How One Startup Is Turning Tofu Waste Into Wine

More and more, brands around the world are applying eco-conscious practices to create their products. The food and beverage industry, for one, is making waves in sustainability, which has become a key value for customers. From repurposing materials to using more environmentally sound technologies to reducing or eliminating harmful ingredients, there are a number of smart, innovative methods companies are carrying out to appeal to the masses.

In fact, the Global Sustainability Study 2021 conducted by Simon-Kucher & Partners found that over the past five years, 85% of consumers have changed their buying habits to prioritize sustainability. Moreover, one-third of consumers are willing to pay a higher price tag for brands that market their conservation efforts.

Clearly, experiencing a more sustainable lifestyle matters a whole lot to people, and companies are following suit to satisfy these wishes. That's why a startup in Singapore is turning a popular fare into a boozy libation by recycling waste byproducts. And, well, if you've ever wondered if wine could be made from tofu scraps, we have some good news for you.

Singapore's SinFooTech makes wine from soy whey

Yep, you read that right! SinFooTech — a portmanteau of Singapore Food Technology — is shaking up the beverage game with a product that has been making global headlines. The product in question is Sachi, a soy-based alcoholic drink made from fermented tofu that would otherwise be thrown out by nearby manufacturers. Sachi has a unique flavor profile that's a bit different from traditional wine made from fermented grapes. The brand claims it tastes similar to sake with naturally floral, fruity notes and boasts a 5.8% ABV level. For comparison purposes, the ABV of grape wines typically ranges between 5.5% and 25%, per MasterClass.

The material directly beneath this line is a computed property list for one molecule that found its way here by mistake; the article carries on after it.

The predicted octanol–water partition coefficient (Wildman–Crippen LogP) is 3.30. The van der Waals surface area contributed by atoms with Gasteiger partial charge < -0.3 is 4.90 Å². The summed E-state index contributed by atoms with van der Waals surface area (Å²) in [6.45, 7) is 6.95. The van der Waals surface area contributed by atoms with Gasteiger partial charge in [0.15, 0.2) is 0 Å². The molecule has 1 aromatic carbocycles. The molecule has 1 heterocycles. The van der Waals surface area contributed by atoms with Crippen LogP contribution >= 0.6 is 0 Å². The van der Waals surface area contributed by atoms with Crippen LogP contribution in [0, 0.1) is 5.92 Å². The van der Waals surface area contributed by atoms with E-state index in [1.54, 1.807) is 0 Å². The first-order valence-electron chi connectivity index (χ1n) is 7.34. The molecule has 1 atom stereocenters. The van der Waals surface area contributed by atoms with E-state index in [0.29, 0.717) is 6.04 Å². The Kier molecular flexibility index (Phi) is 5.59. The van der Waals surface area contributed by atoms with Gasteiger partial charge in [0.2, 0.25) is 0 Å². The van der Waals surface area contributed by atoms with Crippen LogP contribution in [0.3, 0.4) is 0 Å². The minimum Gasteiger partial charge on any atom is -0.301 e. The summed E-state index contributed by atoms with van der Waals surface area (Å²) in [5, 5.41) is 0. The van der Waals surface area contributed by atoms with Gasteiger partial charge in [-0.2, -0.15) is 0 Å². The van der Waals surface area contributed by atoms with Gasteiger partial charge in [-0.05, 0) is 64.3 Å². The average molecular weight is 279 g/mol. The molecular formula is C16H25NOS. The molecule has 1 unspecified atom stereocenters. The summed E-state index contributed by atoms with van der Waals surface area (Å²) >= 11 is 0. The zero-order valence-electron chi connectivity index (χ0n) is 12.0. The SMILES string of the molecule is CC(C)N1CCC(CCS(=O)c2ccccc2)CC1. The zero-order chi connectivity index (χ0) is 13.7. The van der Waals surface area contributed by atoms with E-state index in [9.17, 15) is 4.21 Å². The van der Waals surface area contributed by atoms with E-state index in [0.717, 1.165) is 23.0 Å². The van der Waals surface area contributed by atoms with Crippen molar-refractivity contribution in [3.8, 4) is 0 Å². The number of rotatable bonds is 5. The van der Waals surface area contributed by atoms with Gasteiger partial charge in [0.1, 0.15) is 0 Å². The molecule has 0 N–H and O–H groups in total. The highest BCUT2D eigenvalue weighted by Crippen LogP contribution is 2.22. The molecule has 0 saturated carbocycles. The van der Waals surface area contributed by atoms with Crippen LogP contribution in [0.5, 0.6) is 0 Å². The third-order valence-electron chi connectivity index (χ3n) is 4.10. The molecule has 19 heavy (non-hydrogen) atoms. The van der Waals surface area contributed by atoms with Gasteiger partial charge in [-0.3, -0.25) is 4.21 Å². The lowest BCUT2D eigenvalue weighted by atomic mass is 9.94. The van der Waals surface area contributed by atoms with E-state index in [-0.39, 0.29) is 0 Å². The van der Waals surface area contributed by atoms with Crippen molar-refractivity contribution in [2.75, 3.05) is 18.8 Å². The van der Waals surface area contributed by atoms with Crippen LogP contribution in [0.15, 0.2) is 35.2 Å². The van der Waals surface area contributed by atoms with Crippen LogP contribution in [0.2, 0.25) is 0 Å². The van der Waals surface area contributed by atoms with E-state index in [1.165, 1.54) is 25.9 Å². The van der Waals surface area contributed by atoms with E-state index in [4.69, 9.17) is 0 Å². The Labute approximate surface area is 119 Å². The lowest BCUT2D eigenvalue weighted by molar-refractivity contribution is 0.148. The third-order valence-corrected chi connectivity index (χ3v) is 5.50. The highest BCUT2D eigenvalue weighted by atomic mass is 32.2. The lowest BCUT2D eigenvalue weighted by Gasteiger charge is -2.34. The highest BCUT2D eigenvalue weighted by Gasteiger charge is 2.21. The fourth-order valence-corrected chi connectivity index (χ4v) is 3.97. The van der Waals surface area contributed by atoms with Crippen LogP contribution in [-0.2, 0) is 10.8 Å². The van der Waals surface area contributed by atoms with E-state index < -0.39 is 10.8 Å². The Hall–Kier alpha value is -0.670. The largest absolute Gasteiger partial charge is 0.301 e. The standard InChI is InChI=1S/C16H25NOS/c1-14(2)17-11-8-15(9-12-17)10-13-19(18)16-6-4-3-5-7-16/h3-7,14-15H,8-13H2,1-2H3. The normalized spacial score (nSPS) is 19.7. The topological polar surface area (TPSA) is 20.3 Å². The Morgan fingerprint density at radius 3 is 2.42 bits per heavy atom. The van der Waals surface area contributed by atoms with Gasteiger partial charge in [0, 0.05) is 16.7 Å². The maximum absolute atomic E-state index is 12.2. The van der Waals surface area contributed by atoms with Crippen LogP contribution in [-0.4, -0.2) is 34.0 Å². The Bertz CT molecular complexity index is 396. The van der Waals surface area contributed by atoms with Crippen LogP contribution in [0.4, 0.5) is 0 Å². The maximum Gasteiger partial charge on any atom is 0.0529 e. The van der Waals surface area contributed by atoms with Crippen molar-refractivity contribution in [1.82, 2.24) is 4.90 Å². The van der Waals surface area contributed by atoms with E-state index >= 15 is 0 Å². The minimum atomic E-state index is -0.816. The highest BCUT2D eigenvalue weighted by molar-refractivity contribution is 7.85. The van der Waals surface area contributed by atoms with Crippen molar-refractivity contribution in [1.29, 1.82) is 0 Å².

Here's how it all came to be. While a Ph.D. student in the National University of Singapore's Department of Food Science and Technology, Jian Yong, SinFooTech's co-founder and chief technology officer, extensively studied soy whey, an edible byproduct of tofu. He, along with his mentor and a professor, formulated an alcoholic beverage derived from the substance and named it Sachi. From there, a business was born. Euronews reports that the distillery produces between 1,000 and 2,000 liters of the wine each month. According to the company's website, different variations of Sachi are soon to be in the works, including fruit-flavored wines and a nonalcoholic variety.